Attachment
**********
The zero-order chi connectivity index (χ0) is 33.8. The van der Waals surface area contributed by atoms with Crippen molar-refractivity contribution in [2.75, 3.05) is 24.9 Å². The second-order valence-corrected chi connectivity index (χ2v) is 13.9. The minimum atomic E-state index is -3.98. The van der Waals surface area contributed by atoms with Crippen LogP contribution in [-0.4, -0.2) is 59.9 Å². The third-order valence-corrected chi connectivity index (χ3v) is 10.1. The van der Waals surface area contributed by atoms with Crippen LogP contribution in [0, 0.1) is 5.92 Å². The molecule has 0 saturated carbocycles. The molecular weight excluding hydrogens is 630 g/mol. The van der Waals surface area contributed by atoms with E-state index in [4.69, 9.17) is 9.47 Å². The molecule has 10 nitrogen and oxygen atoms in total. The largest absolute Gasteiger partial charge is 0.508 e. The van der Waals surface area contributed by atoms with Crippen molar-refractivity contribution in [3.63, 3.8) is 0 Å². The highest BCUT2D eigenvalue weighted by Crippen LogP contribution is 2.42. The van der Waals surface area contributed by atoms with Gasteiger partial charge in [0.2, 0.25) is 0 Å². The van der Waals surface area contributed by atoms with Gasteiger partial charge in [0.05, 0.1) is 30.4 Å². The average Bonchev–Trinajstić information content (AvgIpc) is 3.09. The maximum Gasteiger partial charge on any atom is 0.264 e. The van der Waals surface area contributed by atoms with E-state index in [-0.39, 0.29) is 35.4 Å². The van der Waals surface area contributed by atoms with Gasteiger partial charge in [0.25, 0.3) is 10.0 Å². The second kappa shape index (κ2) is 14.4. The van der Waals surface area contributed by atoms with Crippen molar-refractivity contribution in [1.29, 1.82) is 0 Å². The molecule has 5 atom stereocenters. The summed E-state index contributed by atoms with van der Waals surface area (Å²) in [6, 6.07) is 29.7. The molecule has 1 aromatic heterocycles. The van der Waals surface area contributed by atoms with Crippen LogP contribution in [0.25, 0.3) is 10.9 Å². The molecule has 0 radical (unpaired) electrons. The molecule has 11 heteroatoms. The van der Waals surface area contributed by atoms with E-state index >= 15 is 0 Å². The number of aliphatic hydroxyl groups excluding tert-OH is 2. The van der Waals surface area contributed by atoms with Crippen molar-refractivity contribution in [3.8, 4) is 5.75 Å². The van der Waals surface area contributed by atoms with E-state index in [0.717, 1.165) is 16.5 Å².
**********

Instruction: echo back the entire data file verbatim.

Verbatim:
The zero-order chi connectivity index (χ0) is 33.8. The van der Waals surface area contributed by atoms with Crippen molar-refractivity contribution in [2.75, 3.05) is 24.9 Å². The second-order valence-corrected chi connectivity index (χ2v) is 13.9. The minimum atomic E-state index is -3.98. The van der Waals surface area contributed by atoms with Crippen LogP contribution in [-0.4, -0.2) is 59.9 Å². The third-order valence-corrected chi connectivity index (χ3v) is 10.1. The van der Waals surface area contributed by atoms with Crippen LogP contribution in [0, 0.1) is 5.92 Å². The molecule has 0 saturated carbocycles. The molecular weight excluding hydrogens is 630 g/mol. The van der Waals surface area contributed by atoms with E-state index in [4.69, 9.17) is 9.47 Å². The molecule has 10 nitrogen and oxygen atoms in total. The largest absolute Gasteiger partial charge is 0.508 e. The van der Waals surface area contributed by atoms with Crippen molar-refractivity contribution in [3.63, 3.8) is 0 Å². The highest BCUT2D eigenvalue weighted by Crippen LogP contribution is 2.42. The van der Waals surface area contributed by atoms with Gasteiger partial charge in [0.2, 0.25) is 0 Å². The van der Waals surface area contributed by atoms with Gasteiger partial charge in [0.05, 0.1) is 30.4 Å². The average Bonchev–Trinajstić information content (AvgIpc) is 3.09. The maximum Gasteiger partial charge on any atom is 0.264 e. The van der Waals surface area contributed by atoms with E-state index in [-0.39, 0.29) is 35.4 Å². The van der Waals surface area contributed by atoms with Gasteiger partial charge in [0.25, 0.3) is 10.0 Å². The second kappa shape index (κ2) is 14.4. The van der Waals surface area contributed by atoms with Crippen molar-refractivity contribution in [1.29, 1.82) is 0 Å². The molecule has 5 atom stereocenters. The summed E-state index contributed by atoms with van der Waals surface area (Å²) in [6, 6.07) is 29.7. The molecule has 1 aromatic heterocycles. The van der Waals surface area contributed by atoms with Crippen LogP contribution in [0.25, 0.3) is 10.9 Å². The molecule has 0 radical (unpaired) electrons. The molecule has 11 heteroatoms. The van der Waals surface area contributed by atoms with E-state index >= 15 is 0 Å². The number of aliphatic hydroxyl groups excluding tert-OH is 2. The van der Waals surface area contributed by atoms with Crippen molar-refractivity contribution in [3.8, 4) is 5.75 Å². The van der Waals surface area contributed by atoms with E-state index in [0.717, 1.165) is 16.5 Å².